Wak wasn’t the problem, and Brown’s not the solution
The firing of manager Don Wakamatsu by Mariners general manager Jack Zduriencik doesn’t seem to make a lot of sense.
The season is already lost. Indeed, it can be argued that the season was lost when the Mariners reported to spring training with an offense that wouldn’t compete well in the 21st century bereft of power, walks and hits, all the things that make scoreboard workers earn their pay.
It seems that Zduriencik’s move is more designed to cover up organizational failings, many of which are more in Zduriencik’s sphere of influence.
For example, it was Zduriencik who put together a roster without appreciable power. To be sure, he had no way of knowing that Ken Griffey Jr. would go from 19 homers last year to none this year and retirement, but he knew he’d lost power threats at the corners in Russell Branyan and Adrian Beltre, and he didn’t do much to replace them.
It was Zduriencik who had the power to suspend second baseman Chone Figgins after he snapped at Wakamatsu during a game in July. He did nothing beyond trying to broker a peace by talking with the men, individually and together.
And it was Zduriencik who decided over Wakamatsu’s objection to trade left-handed ace Cliff Lee to the Texas Rangers. Forget for a moment that none of the four players acquired in the deal are in the big leagues now.
Zduriencik didn’t even broach the possibility of a deal with his coaching staff. Pitching coach Rick Adair, who worked with the Rangers and who know both of the pitchers the Mariners wound up getting, wasn’t consulted. The Seattle coaching staff wound up learning of the trade from TV.
For as good as things looked last year when Zduriencik and Wakamatsu were new to the organization and turned around a 101-game loser into an 85-game winner, things look bleak again.
There have been five managers in Seattle in the past three-plus years; seven since the 2002 season. Winning baseball is based on continuity. The Mariners have none.
Zduriencik repeatedly said the organization has made progress. But it’s not evident at the big league level. While he’s correct that the minor league organization has a good top-to-bottom winning percentage, that’s not how prove the strength of your organization. Do they have quality prospects? Perhaps as many as they think.
Even though the GM has not “gone back to square zero,” some of his players would beg to disagree.
Right fielder Ichiro Suzuki, the team’s most recognizable face, asked if the team is back to square one, said simply “that’s the only way we can look at it.”
When it seemed that Zduriencik in conjunction with Wakamatsu had a workable plan to get the team back to contention, Ichiro was on board. He didn’t seem to be on board Monday.
Although he spoke about the firing for almost half an hour, Zduriencik couldn’t, or more likely wouldn’t, give a specific reason for the firing other than he’s lost confidence in Wakamatsu, Van Burkleo and Adair being the right men for the Mariners.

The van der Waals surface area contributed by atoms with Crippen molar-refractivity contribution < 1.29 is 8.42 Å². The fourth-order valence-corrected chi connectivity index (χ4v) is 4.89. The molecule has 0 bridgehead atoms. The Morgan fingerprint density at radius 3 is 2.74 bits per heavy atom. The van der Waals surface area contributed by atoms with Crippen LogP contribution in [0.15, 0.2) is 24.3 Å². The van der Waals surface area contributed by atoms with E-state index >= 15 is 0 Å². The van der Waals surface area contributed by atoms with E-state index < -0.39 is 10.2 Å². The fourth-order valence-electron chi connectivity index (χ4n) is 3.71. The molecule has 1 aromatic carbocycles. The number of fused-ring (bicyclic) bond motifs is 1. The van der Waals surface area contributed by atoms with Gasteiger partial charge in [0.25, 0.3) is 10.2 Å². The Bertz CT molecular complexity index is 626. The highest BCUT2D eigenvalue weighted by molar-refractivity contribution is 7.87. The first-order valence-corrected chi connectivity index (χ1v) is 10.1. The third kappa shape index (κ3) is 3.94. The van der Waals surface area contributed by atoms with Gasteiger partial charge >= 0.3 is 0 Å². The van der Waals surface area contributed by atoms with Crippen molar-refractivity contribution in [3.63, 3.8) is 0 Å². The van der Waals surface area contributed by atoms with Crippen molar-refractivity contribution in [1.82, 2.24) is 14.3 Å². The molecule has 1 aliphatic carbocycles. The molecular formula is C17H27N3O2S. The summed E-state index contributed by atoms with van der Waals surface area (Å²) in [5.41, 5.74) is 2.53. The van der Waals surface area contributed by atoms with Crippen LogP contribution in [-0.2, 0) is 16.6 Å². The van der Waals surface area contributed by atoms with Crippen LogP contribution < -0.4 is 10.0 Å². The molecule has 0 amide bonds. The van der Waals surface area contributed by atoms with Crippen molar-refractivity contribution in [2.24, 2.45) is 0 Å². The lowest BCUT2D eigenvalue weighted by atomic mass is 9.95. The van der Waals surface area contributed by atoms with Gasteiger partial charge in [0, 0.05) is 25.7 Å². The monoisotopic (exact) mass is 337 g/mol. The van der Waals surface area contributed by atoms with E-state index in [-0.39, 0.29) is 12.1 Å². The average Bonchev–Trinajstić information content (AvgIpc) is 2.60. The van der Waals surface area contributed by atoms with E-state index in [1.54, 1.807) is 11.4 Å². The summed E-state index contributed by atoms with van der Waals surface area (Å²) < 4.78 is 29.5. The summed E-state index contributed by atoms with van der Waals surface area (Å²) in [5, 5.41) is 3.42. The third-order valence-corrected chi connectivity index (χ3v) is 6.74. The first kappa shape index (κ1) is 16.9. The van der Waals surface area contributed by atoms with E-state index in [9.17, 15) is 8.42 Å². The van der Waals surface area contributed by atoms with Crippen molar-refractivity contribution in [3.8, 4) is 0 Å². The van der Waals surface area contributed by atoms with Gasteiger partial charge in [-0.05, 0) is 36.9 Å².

It wasn’t any one thing, Zduriencik said. It wasn’t the fallout over Ken Griffey Jr. quitting mid-season. It wasn’t the fallout over Figgins getting into it in the dugout with Wakamatsu.
Asked if he thought some of his players quit on Wakamatsu, Zduriencik said “I didn’t say that.” Asked if Wakamatsu lost control of the clubhouse, Zduriencik said “That’s not a fair question.” Asked if Wakamatsu had lost the team, Zduriencik said “I didn’t use that phrase.”
Player reaction suggested that they had all the confidence in the world in Wakamatsu. When closer David Aardsma was asked about suggestions that Wakamatsu had lost control of the team, he got an incredulous look on his face.
“I wonder where that comes from,” Aardsma said. “What did he lose? That really surprises me. I sit here trying to figure out what he did wrong. We are the ones not doing our jobs. And he’s the one who pays the price.
“We wanted him to stay. But we would have had to play better for that to happen. Honestly. we have not played well, because if we had, he’d still be our manager.”
The trouble with the Mariners this year was the absurdly high expectations put on the team after last year’s 85 wins with the additions of Figgins and Lee. The expectations were crazy because the Mariners had no power, not much in terms of on-base percentage, and a mediocre attack.
Seattle is on pace to score fewer runs than the Mariners did in 1994. And that was a strike year, when the Mariners only played 112 games. In 112 games this year they’ve scored 364 runs, or 3.16 runs per game. That’s not the manager. That’s the roster. And the roster is the purview of the general manager.
“We entered this season with high expectations,” Zduriencik said “I thought we had the opportunity to be very competitive. But I had my doubts. Things needed to go our way.
“I accept full responsibility for our major league team’s poor performance this season, and I am determined to make the changes that are necessary as we move forward.”
If he accepted full responsibility, one way to show it would have been to stick by his manager. He chose otherwise.
John Hickey is a National Baseball Writer for AOL FanHouse (www.fanhouse.com)